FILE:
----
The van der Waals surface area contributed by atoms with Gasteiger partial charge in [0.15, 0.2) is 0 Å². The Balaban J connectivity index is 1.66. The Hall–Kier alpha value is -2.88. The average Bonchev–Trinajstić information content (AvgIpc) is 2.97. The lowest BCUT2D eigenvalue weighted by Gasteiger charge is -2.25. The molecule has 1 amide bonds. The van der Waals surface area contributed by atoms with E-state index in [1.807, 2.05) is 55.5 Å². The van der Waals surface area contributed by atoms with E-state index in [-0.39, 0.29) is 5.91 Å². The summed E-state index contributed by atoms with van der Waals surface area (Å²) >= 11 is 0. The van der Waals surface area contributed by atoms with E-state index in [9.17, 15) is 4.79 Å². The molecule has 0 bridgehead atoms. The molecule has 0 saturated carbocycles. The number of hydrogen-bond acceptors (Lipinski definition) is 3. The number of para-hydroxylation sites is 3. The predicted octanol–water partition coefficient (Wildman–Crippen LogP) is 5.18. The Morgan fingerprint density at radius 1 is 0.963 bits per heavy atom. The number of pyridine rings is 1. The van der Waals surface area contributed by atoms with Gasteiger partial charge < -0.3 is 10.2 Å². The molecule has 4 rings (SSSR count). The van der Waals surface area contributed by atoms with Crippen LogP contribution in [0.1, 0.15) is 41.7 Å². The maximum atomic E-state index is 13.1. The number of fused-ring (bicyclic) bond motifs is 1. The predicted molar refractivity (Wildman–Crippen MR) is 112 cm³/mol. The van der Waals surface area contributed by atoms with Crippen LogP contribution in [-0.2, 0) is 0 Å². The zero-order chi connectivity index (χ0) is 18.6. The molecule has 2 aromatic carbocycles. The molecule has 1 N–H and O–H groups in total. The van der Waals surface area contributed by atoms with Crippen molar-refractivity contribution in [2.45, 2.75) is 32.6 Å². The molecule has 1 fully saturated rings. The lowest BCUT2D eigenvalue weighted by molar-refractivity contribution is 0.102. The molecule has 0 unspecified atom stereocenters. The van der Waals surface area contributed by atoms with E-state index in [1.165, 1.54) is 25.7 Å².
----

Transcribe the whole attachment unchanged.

The van der Waals surface area contributed by atoms with Gasteiger partial charge in [0.15, 0.2) is 0 Å². The Balaban J connectivity index is 1.66. The Hall–Kier alpha value is -2.88. The average Bonchev–Trinajstić information content (AvgIpc) is 2.97. The lowest BCUT2D eigenvalue weighted by Gasteiger charge is -2.25. The molecule has 1 amide bonds. The van der Waals surface area contributed by atoms with E-state index in [1.807, 2.05) is 55.5 Å². The van der Waals surface area contributed by atoms with E-state index in [-0.39, 0.29) is 5.91 Å². The summed E-state index contributed by atoms with van der Waals surface area (Å²) >= 11 is 0. The van der Waals surface area contributed by atoms with E-state index in [9.17, 15) is 4.79 Å². The molecule has 0 bridgehead atoms. The molecule has 0 saturated carbocycles. The number of hydrogen-bond acceptors (Lipinski definition) is 3. The number of para-hydroxylation sites is 3. The predicted octanol–water partition coefficient (Wildman–Crippen LogP) is 5.18. The Morgan fingerprint density at radius 1 is 0.963 bits per heavy atom. The number of pyridine rings is 1. The van der Waals surface area contributed by atoms with Gasteiger partial charge < -0.3 is 10.2 Å². The molecule has 4 rings (SSSR count). The van der Waals surface area contributed by atoms with Crippen LogP contribution in [0.1, 0.15) is 41.7 Å². The maximum atomic E-state index is 13.1. The number of fused-ring (bicyclic) bond motifs is 1. The predicted molar refractivity (Wildman–Crippen MR) is 112 cm³/mol. The van der Waals surface area contributed by atoms with Crippen LogP contribution in [-0.2, 0) is 0 Å². The zero-order chi connectivity index (χ0) is 18.6. The molecule has 2 aromatic carbocycles. The molecule has 1 N–H and O–H groups in total. The van der Waals surface area contributed by atoms with Crippen molar-refractivity contribution in [2.45, 2.75) is 32.6 Å². The molecule has 1 fully saturated rings. The lowest BCUT2D eigenvalue weighted by molar-refractivity contribution is 0.102. The molecule has 0 unspecified atom stereocenters. The van der Waals surface area contributed by atoms with E-state index in [1.165, 1.54) is 25.7 Å².